HAMDEN – The Anti-Defamation League (ADL) recently acknowledged eight Connecticut schools for their commitment to promoting equitable and respectful learning environments by designating them a No Place for Hate (NPFH) schools. These are the first schools in the state to have participated and completed ADL’s NPFH program. In the coming year, ADL will be expanding the initiative into a greater number of communities across the region.
No Place for Hate first launched in Connecticut in 2019-2020 with a pilot program at Hamden High School. Since the full launch of the program in the Fall of 2020, students, teachers, and administrators from each school completed a series of school-wide initiatives designed to build more inclusive and equitable communities. As part of their participation schools were required to form a committee, host a school-wide pledge signing, and hold several activities that involve active learningtfocusing on recognizing differences and promoting respect. To commemorate this achievement, each school will be awarded with a banner to mark their commitment to No Place for Hate.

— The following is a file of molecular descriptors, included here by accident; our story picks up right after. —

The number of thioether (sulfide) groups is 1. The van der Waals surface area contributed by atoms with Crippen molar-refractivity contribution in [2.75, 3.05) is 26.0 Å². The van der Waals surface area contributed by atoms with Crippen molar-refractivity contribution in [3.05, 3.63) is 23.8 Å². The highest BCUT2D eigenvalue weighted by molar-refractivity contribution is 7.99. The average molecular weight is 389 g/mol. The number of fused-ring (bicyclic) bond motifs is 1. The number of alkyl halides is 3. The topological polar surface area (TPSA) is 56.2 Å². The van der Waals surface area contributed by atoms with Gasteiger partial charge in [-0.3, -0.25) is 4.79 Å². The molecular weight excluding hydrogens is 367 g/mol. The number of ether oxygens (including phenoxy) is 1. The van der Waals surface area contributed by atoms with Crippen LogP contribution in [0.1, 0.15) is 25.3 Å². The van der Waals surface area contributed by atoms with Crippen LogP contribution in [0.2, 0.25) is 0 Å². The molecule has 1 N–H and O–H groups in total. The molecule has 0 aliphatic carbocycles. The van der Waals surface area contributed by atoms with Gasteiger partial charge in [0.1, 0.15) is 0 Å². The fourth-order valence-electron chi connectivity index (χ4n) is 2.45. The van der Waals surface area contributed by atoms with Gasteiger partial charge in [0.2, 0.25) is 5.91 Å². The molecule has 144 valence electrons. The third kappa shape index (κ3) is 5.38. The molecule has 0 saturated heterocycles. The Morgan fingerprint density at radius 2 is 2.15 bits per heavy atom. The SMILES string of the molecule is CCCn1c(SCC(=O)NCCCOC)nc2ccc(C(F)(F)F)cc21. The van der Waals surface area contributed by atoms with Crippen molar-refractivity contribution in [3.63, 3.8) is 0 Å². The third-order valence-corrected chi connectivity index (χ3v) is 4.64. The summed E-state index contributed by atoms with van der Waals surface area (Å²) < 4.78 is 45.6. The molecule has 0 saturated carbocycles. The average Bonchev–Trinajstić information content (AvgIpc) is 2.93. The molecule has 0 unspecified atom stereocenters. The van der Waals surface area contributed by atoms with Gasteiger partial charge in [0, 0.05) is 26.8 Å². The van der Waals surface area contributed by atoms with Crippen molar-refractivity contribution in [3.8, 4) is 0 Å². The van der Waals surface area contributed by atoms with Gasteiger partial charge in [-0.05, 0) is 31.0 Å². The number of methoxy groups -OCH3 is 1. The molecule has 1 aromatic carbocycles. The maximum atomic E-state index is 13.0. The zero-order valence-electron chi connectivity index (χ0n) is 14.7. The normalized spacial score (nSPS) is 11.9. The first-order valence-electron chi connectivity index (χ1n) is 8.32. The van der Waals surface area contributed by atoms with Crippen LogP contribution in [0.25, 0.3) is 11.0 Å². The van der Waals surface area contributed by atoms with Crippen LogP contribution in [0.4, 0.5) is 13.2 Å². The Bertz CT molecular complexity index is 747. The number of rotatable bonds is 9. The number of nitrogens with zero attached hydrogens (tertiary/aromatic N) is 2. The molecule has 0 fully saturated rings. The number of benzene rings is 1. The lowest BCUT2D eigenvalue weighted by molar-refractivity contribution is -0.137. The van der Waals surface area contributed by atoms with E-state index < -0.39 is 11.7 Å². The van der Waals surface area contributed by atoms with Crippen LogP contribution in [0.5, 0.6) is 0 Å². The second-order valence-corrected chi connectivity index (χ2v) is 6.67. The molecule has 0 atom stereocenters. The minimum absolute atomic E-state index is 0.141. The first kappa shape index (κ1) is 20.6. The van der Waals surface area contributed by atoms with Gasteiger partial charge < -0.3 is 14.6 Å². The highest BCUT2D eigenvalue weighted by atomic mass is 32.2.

“At a time when the number of bias incidents in our schools and communities continues to proliferate, No Place for Hate provides schools with tools and resources to actively engage the school community and to affect positive social change,” said Steve Ginsburg, ADL Connecticut regional director. “ADL Connecticut applauds these eight schools and the students and staff who led the NPFH activities for their commitment to this proactive initiative.”
The eight schools that have completed the program are: Hamden High School, Hamden Middle School, Hamden Hall Country Day School, Trumbull High School, Ridgefield High School; Greenwich High School, Gideon Welles School, and Fairfield College Preparatory School.
To date, ADL’s No Place for Hate initiative has helped promote anti-bias education in more than 1,600 schools across the country, impacting over 1.4 million students and 100,000+ educators.
“If every member of my generation sits back and does nothing to combat the issues we face, no positive change will ever occur,” said Ridgefield High School student Riley Courtney. “We all must choose to act.”
To learn more about the ADL No Place for Hate program, visit adl.org/who-we-are/our-organization/signature-programs/no-place-for-hate.